Guest Post: Michael Amigot, Founder at IBL Studios Education
This article originally ran on the Open edX Universities Symposium’s website on September 8, 2015
It’s a Global Success
The Open edX software is open-source technology that makes learning easier and studying faster.
It was created by MIT and Harvard University, and was quickly supported by universities such as UC Berkeley, Georgetown, and Stanford, and companies such as Google and Microsoft.
This software platform is designed to engage students and teachers in an interactive, modular way. It promotes active learning by using video snippets, interactive components and game-like experiences.
The Open edX project is a global success. It powers major MOOC initiatives, hosting blended and online courses, all around the world.
Top Ten Uses
These are the top ten examples of the ways in which the Open edX platform is used:
- It powers edx.org’s MOOC portal with more than 5 million users, 500 available courses and 50 involved international universities and business organizations.
- Stanford University uses it at lagunita.stanford.edu for both on-campus students and distance learners.
- MIT has made its private installation of the Open edX platform its central on campus LMS, with nearly 200 courses and 80 percent of students using it.
- Harvard University uses it for online teaching and learning.
- Top universities in China, the Middle East, Indonesia, Japan, France, India and Spain, among other countries, have embraced it for MOOCs.
- Innovative universities such as The George Washington University (GW), NYU, and Duke University are using it to launch MOOCs, SPOCs and professional education-related initiatives. GW was the second American university after Stanford to deploy an Open edX-based online learning website.
- McKinsey & Co has adopted the Open edX system to create McKinsey Academy, which serves over one hundred of its clients.
- Johnson and Johnson, Microsoft, Amnesty International, International Monetary Fund, MongoDB and other top international companies are creating Open edX-based courses.
- Davidson College, the College Board, and edX have launched AP courses on edx.org intended for high-schoolers. EdX’s High School Initiative highlights this focus, too.
- Arizona State University is offering the first freshman in college through edX-based courses on edx.org.
Open edX technology allows instructors to create engaging learning sequences, which promote active participation as students alternate between learning concepts and solving simple exercises to check their understanding.
The course content is presented through learning sequences: a set of interwoven videos, readings, discussions, wikis, collaborative and social media tools, exercises and materials with automatic assessments and instant feedback.
Students can move at their own pace following a self-regulating learning process. They complete interactive assessments and receive instant feedback.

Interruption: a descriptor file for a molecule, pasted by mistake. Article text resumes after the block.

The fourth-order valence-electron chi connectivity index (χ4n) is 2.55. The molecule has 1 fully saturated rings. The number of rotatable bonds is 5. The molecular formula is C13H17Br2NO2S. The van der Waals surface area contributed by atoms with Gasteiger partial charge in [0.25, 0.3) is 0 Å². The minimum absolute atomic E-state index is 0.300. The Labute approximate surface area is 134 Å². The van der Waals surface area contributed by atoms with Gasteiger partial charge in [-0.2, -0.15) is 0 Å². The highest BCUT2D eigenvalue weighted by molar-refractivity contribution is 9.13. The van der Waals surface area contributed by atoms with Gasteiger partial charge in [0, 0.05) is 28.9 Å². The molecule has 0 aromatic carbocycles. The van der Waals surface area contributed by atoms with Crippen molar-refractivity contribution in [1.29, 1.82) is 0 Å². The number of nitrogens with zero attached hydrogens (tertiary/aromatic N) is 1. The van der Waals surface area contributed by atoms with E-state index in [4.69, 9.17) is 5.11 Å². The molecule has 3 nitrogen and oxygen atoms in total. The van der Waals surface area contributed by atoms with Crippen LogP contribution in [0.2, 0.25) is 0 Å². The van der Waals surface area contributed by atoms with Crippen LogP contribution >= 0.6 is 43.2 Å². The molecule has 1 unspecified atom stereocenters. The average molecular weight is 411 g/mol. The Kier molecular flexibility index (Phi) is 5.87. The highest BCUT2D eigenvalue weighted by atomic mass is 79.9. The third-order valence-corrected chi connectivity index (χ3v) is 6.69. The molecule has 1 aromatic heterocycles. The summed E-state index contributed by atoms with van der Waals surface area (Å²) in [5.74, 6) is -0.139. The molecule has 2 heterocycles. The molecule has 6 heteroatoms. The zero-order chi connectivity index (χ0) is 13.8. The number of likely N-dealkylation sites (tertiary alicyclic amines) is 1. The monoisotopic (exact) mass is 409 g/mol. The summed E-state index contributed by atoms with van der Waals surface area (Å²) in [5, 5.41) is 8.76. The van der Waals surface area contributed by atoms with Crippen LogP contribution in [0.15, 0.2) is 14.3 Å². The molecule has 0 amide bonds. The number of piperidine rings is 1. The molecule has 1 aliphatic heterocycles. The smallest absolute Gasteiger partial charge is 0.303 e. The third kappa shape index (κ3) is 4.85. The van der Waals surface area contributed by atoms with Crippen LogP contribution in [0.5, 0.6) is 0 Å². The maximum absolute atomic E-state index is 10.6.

Results on both student learning outcomes and student satisfaction from the use of the Open edX technology are compelling.
The Open edX system provides superior pedagogy.
The Open edX software includes two main applications: one for taking courses – the LMS or Learning Management System – and another one for creating them – “Studio,” the CMS or Content Management System.
An Open edX course organizes course content through a three-level hierarchy of sections, subsections and units. Sections and subsections appear on a vertical navigation bar on the left and units appear sequentially on a horizontal navigation toolbar. This navigational structure is effective, engaging, and results in a great learning experience.
Units contain components such as discussions, HTML, problems and video.
The Open edX video player, which is based around YouTube’s embeddable video player, is excellent: custom extensions to this player allow students to follow click-on transcripts to move along the video, adjust video speeds, download both the video and the transcripts, and even view transcripts in other languages.
A course can have cohorts, HTML pages, textbooks, wikis.
There are endless ways to structure course materials within an Open edX course.
“What makes Open edX unique is that it is the only last-generation, full-featured, open-source platform for online learning,” explains Lorena Barba, Professor at GW and one the most prestigious voices in the Open edX community.
Sites powered by Open edX
In our view, these are the best platforms built with Open edX-based code.
- Stanford University
- MIT Professional Education
- MITx Residential MITx courses for MIT students
- George Washington University (Engineering)
- George Washington University(MOOCs)
- MongoDB University
- Politecnico di Milano
- McKinsey Academy
- Pontificia Universidad Católica de Chile
- Lectylab – Fundación Germán Sánchez Ruipérez
- Isead Business School
- Spain’s Ministry of Education
- Divergence Academy
- Mondragon University
- University 4 Industry
- HDFC Securities
An extensive list, organized by Open edX community members, is on GitHub.
Michael Amigot is the founder at IBL Studios Education, a leading Open edX provider for higher-ed. IBL works for MIT Sloan, George Washington, NYU, Duke University, edX, Cooper Union, ETS and over 10 universities in Europe, Asia and Latin America